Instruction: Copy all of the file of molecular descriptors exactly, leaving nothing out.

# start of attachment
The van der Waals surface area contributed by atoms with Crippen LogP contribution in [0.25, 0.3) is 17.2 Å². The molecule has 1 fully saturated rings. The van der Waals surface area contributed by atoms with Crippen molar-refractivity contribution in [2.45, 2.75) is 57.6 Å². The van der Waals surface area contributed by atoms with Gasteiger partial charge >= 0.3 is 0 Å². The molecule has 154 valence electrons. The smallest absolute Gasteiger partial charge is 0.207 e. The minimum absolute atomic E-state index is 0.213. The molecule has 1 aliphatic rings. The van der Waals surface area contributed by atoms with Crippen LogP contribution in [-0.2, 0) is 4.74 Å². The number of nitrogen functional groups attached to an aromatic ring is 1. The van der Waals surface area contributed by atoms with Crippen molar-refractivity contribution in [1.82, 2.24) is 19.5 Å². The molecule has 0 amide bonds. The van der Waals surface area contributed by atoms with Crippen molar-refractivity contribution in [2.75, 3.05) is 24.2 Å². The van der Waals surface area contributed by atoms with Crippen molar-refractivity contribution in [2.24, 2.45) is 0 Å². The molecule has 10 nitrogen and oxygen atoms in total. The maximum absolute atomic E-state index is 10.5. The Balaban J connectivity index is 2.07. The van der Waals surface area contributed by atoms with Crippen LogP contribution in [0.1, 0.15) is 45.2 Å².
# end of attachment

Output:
The van der Waals surface area contributed by atoms with Crippen LogP contribution in [0.25, 0.3) is 17.2 Å². The molecule has 1 fully saturated rings. The van der Waals surface area contributed by atoms with Crippen molar-refractivity contribution in [2.45, 2.75) is 57.6 Å². The van der Waals surface area contributed by atoms with Gasteiger partial charge >= 0.3 is 0 Å². The molecule has 154 valence electrons. The smallest absolute Gasteiger partial charge is 0.207 e. The minimum absolute atomic E-state index is 0.213. The molecule has 1 aliphatic rings. The van der Waals surface area contributed by atoms with Crippen LogP contribution in [-0.2, 0) is 4.74 Å². The number of nitrogen functional groups attached to an aromatic ring is 1. The van der Waals surface area contributed by atoms with Crippen molar-refractivity contribution in [1.82, 2.24) is 19.5 Å². The molecule has 0 amide bonds. The van der Waals surface area contributed by atoms with Crippen molar-refractivity contribution in [2.75, 3.05) is 24.2 Å². The van der Waals surface area contributed by atoms with Crippen molar-refractivity contribution in [2.24, 2.45) is 0 Å². The molecule has 10 nitrogen and oxygen atoms in total. The maximum absolute atomic E-state index is 10.5. The Balaban J connectivity index is 2.07. The van der Waals surface area contributed by atoms with Crippen LogP contribution in [0.1, 0.15) is 45.2 Å².